17. Standing Order No. 55 sets out the various time limits by which various Estimates must be voted. The standing order prevents the House from delaying consideration of such Estimates and so ensures that the Government can obtain the money it needs at the time it is needed.[15] It also provides for the votes on such Estimates to take place at ten o'clock. Provided that Estimates conform to the standing order (ie they have been laid at the appropriate time; the Committee of Public Accounts has approved any excess Vote) the questions can be put forthwith. It is frequent for Standing Order No. 55 to be applied on the same day allocated for consideration of the Estimates under Standing Order No.54, and there may be a series of votes at ten o'clock, some after debate under Standing Order No. 54, and others under Standing Order No. 55.

18. The introduction of Estimates Days was done at the instigation of the Select Committee on Procedure (Supply) in 1981; its intention was, in part, to ensure the House considered the Estimates properly. To this end, it recommended the replacement of "Supply Days", which were nominally for debate on the Estimates but had been largely used as opposition days, by a variety of days explicitly earmarked for certain business, including set piece debates and opposition motions. The Committee proposed that, in addition to such debates, eight days a Session should be devoted to debates which really were based on particular Estimates; the Estimates concerned would be chosen by an Estimates Business Committee.[16] Thus the original proponents of Estimates Days did not see them as select committee days, but as days on which the Estimates themselves should be discussed; the Committee also intended that the House should devote considerably more time to such business than it does at present. Instead, the current system, in which the Estimates Days are allotted to debate on particular reports from the departmental select committees, was introduced. The Select Committee recommended that "the relevant Estimates be formally submitted to each departmentally-related select committee";[17] and departments send any Supplementary Estimates to the appropriate committee. However, the House has no part in this process, and there is no obligation on committees to take any action on the Estimates submitted to them.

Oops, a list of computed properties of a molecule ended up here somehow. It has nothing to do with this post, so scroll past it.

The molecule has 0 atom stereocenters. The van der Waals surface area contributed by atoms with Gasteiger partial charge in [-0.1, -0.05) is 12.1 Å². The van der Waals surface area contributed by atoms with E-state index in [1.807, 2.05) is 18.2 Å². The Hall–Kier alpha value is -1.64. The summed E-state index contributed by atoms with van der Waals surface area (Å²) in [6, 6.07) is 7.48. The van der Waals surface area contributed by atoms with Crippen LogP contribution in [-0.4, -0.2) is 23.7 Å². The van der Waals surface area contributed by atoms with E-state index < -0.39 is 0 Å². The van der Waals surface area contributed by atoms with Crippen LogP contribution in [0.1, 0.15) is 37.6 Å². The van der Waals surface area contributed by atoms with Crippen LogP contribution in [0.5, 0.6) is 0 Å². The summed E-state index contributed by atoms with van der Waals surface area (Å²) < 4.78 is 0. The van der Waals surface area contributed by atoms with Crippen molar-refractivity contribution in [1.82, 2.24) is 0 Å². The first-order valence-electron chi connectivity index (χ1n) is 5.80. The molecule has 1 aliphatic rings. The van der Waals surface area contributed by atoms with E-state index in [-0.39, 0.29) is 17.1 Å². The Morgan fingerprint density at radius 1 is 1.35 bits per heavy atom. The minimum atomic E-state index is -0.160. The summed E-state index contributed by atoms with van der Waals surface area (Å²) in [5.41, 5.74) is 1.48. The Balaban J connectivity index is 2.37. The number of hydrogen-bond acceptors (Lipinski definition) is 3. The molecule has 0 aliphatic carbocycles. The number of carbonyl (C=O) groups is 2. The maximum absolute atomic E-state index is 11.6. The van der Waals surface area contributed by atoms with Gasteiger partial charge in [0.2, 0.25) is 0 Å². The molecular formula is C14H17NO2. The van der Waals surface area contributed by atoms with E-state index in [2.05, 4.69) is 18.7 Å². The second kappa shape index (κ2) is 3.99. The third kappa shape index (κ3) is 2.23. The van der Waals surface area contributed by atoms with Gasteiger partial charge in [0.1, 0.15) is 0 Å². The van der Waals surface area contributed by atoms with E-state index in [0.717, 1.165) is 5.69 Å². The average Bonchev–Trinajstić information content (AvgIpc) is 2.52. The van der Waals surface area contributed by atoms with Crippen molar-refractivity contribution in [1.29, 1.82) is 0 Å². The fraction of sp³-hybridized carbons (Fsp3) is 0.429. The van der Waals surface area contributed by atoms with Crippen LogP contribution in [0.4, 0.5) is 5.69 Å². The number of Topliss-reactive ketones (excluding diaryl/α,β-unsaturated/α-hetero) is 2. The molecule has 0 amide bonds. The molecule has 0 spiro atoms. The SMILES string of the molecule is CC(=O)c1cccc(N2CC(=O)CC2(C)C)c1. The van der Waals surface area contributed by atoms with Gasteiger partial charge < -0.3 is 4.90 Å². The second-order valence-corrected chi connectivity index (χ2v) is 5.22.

Forms of Motion

19. The rules of the House dictate the form of the motion to be used when particular Estimates are debated under Standing Order No. 54. For example, in the following example taken from the Home Office, the motion, which must be moved by a Minister, takes the following form:

It will be seen that the ambit of the Vote is set out in full, but that ambit covers a wide variety of programmes. The form of the motion is invariable; it is not possible to select part of an ambit, or part of a Vote for approval, even though to do so might more clearly indicate the subject of debate.